ISRO All Set to Launch Heavier Re-Entry Capable Crew Module on GSLV-Mark III in December

gslv mark_3Indian space agency will send an unmanned crew module on its experimental rocket GSLV-Mark III in December as a precursor to its earth re-entry flight simulation experiments ahead of taking up manned mission to the moon soon and setting itself a very high target on space front after the successful Mangalyaan mission to Mars.

The news came hours before China has successfully experimented its first re-entry mission to the moon with its unmanned orbiter landing back on Earth, joining Russia and the US.

“We will send an unmanned crew module on the experimental GSLV-Mark III rocket in December and test its re-entry into the earth’s atmosphere for a human space flight plan in future,” Indian Space Research Organisation Chairman K. Radhakrishnan told reporters on Thursday in Bangalore on the sidelines of 2014 Engineers Conclave

The first experimental mission of the Geo-synchronous Satellite Launch Vehicle-Mark III (GSLV-Mk III) will take the crew module that weighs 3.6 tonnes and put it into orbit 100-120km and bring it back to Earth for checking its re-entry capabilities so as to assess the feasibility of sending two Indian astronauts in the future space flights.

The GSLV-Mk III vehicle is currently undergoing electrical tests and it is being designed differently from the PSLV or the GSLV models in order to make more atmospheric resistant while re-entering Earth from the space.It is being developed to handle heavier 4500 to 5000 kg communication satellites of INSAT-4 class.

In fact, the actual human space flight will have to be in an orbit at a height of 270km but the current experimental flight with the crew module will go up to 100-120km above earth to test its heat shield survival chances at about 1,500 degrees Celsius during the re-entry into the atmosphere.

Once the crew module re-enters into Earth’s atmosphere successfully, it will use a parachute that will open up and fall into sea for retrieval. The point of landing on the sea was being planned in the Bay of Bengal, about 450 km away from Andaman Islands, explained Dr. Radhakrishnan.

The experiment was taken up with a budget of Rs. 145 crore, and it includes developing a crew module to fly at least two Indian astronauts, their space suits, life support systems and other ingredients like space-compliant food that was tested by the Mysore-based Institute of Food Technology.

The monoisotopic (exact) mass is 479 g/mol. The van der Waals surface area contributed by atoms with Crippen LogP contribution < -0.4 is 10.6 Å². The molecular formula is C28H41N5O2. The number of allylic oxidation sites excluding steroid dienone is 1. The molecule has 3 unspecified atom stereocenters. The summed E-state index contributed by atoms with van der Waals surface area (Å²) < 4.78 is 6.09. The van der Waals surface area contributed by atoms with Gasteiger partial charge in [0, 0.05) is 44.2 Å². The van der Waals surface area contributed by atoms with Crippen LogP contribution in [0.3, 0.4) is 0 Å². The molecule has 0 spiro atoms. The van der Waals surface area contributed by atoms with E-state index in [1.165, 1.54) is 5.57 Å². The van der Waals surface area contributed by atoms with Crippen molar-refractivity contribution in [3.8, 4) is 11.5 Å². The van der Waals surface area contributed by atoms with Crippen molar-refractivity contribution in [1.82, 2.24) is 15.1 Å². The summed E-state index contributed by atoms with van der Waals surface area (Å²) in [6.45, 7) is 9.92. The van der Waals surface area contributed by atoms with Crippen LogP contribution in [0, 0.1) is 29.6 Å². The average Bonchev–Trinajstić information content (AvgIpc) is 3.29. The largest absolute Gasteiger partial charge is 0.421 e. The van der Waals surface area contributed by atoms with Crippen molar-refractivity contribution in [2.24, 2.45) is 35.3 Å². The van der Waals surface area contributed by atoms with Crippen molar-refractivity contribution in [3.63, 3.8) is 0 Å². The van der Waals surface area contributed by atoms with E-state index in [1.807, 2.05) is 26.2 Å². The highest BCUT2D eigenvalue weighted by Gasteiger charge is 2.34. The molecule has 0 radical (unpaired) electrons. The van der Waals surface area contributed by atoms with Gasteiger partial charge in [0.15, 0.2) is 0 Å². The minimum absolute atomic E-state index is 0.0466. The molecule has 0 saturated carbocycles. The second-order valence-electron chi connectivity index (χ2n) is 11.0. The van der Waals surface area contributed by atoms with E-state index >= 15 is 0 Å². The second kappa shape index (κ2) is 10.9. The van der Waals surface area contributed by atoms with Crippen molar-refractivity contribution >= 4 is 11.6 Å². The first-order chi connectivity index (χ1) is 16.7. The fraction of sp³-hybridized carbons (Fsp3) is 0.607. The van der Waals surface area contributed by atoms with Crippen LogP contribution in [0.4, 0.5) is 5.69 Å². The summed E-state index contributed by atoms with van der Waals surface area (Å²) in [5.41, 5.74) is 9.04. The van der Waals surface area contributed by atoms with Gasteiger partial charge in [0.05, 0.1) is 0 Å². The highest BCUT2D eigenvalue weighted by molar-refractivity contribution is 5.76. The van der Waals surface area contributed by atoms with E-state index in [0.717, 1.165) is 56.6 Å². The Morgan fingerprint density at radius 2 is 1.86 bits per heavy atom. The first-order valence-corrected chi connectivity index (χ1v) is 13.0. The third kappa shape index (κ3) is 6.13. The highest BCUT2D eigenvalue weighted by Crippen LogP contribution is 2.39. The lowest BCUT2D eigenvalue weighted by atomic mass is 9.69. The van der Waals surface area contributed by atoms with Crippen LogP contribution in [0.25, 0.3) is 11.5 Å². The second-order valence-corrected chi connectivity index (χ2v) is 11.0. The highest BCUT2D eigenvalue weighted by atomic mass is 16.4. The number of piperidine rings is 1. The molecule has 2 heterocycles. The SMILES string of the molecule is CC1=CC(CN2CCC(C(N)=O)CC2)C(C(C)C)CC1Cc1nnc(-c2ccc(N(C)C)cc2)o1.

The GSLV-Mark III heavy rocket will use liquid nitrogen at super cooled temperature and gaseous nitrogen instead of liquid hydrogen and liquid oxygen, he said. The crew module will be assembled and lifted off from the Sriharikota tation in Andhra Pradesh, about 90 km northeast of Chennai, from where the Mars Orbiter Mission was sent.

The exact timing of the launch of GSLV-Mark III will depend on weather conditions, data analysis, fine-tuning the new vehicle.

The GSLV-III helps in launching heavier communication satellites of INSAT-4 class, which weigh 4500 to 5000 kg. It would also enhance the space agency’s capability to be a competitive player in the multimillion dollar commercial launch market.
The vehicle envisages multi-mission launch capability for GTO, LEO, Polar and intermediate circular orbits and is designed to be a three stage vehicle, with 42.4 m tall with a lift off weight of 630 tonnes.

First stage comprises two identical S200 Large Solid Booster (LSB) with 200 tonne solid propellant, that are strapped on to the second stage, the L110 re-startable liquid stage and the third stage is the C25 LOX/LH2 cryo stage.

The large payload measures 5 metres in diameter to accommodate a volume of 100 cubic metres to put in orbit heavier satellites.

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